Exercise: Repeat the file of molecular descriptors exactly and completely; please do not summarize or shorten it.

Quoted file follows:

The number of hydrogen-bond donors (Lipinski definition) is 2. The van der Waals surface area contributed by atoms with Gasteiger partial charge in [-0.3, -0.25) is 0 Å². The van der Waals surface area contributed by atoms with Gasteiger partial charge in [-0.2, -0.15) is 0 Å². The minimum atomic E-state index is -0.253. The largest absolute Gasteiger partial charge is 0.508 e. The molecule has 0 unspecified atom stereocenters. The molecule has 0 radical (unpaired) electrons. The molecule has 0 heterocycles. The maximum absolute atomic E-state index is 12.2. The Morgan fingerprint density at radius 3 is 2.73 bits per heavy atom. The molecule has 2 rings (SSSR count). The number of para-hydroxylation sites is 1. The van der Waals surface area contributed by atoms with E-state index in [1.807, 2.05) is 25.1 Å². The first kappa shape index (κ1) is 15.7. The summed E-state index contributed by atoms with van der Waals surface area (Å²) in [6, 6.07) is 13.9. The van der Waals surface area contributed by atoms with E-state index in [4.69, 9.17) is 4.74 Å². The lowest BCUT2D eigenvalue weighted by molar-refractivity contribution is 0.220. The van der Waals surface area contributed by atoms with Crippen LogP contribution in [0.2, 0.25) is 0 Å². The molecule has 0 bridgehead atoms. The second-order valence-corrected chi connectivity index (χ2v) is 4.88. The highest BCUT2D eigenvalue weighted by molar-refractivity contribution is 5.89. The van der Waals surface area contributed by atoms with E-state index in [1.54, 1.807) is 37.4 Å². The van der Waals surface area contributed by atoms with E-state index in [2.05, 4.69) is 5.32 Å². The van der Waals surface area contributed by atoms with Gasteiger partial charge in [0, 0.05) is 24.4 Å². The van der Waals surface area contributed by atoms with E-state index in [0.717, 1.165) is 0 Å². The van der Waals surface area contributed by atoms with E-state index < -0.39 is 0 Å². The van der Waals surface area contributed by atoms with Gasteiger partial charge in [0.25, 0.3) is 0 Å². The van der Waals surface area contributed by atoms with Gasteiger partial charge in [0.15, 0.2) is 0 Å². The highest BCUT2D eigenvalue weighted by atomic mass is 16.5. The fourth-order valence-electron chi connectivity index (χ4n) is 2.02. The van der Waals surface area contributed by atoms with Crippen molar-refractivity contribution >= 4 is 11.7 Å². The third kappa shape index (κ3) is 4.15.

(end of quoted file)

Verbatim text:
The number of hydrogen-bond donors (Lipinski definition) is 2. The van der Waals surface area contributed by atoms with Gasteiger partial charge in [-0.3, -0.25) is 0 Å². The van der Waals surface area contributed by atoms with Gasteiger partial charge in [-0.2, -0.15) is 0 Å². The minimum atomic E-state index is -0.253. The largest absolute Gasteiger partial charge is 0.508 e. The molecule has 0 unspecified atom stereocenters. The molecule has 0 radical (unpaired) electrons. The molecule has 0 heterocycles. The maximum absolute atomic E-state index is 12.2. The Morgan fingerprint density at radius 3 is 2.73 bits per heavy atom. The molecule has 2 rings (SSSR count). The number of para-hydroxylation sites is 1. The van der Waals surface area contributed by atoms with E-state index in [1.807, 2.05) is 25.1 Å². The first kappa shape index (κ1) is 15.7. The summed E-state index contributed by atoms with van der Waals surface area (Å²) in [6, 6.07) is 13.9. The van der Waals surface area contributed by atoms with E-state index in [4.69, 9.17) is 4.74 Å². The lowest BCUT2D eigenvalue weighted by molar-refractivity contribution is 0.220. The van der Waals surface area contributed by atoms with Crippen LogP contribution in [0.2, 0.25) is 0 Å². The molecule has 0 bridgehead atoms. The second-order valence-corrected chi connectivity index (χ2v) is 4.88. The highest BCUT2D eigenvalue weighted by molar-refractivity contribution is 5.89. The van der Waals surface area contributed by atoms with E-state index in [1.54, 1.807) is 37.4 Å². The van der Waals surface area contributed by atoms with E-state index in [2.05, 4.69) is 5.32 Å². The van der Waals surface area contributed by atoms with Gasteiger partial charge in [0, 0.05) is 24.4 Å². The van der Waals surface area contributed by atoms with E-state index in [0.717, 1.165) is 0 Å². The van der Waals surface area contributed by atoms with E-state index < -0.39 is 0 Å². The van der Waals surface area contributed by atoms with Gasteiger partial charge in [0.25, 0.3) is 0 Å². The van der Waals surface area contributed by atoms with Gasteiger partial charge in [0.15, 0.2) is 0 Å². The highest BCUT2D eigenvalue weighted by atomic mass is 16.5. The fourth-order valence-electron chi connectivity index (χ4n) is 2.02. The van der Waals surface area contributed by atoms with Crippen molar-refractivity contribution >= 4 is 11.7 Å². The third kappa shape index (κ3) is 4.15.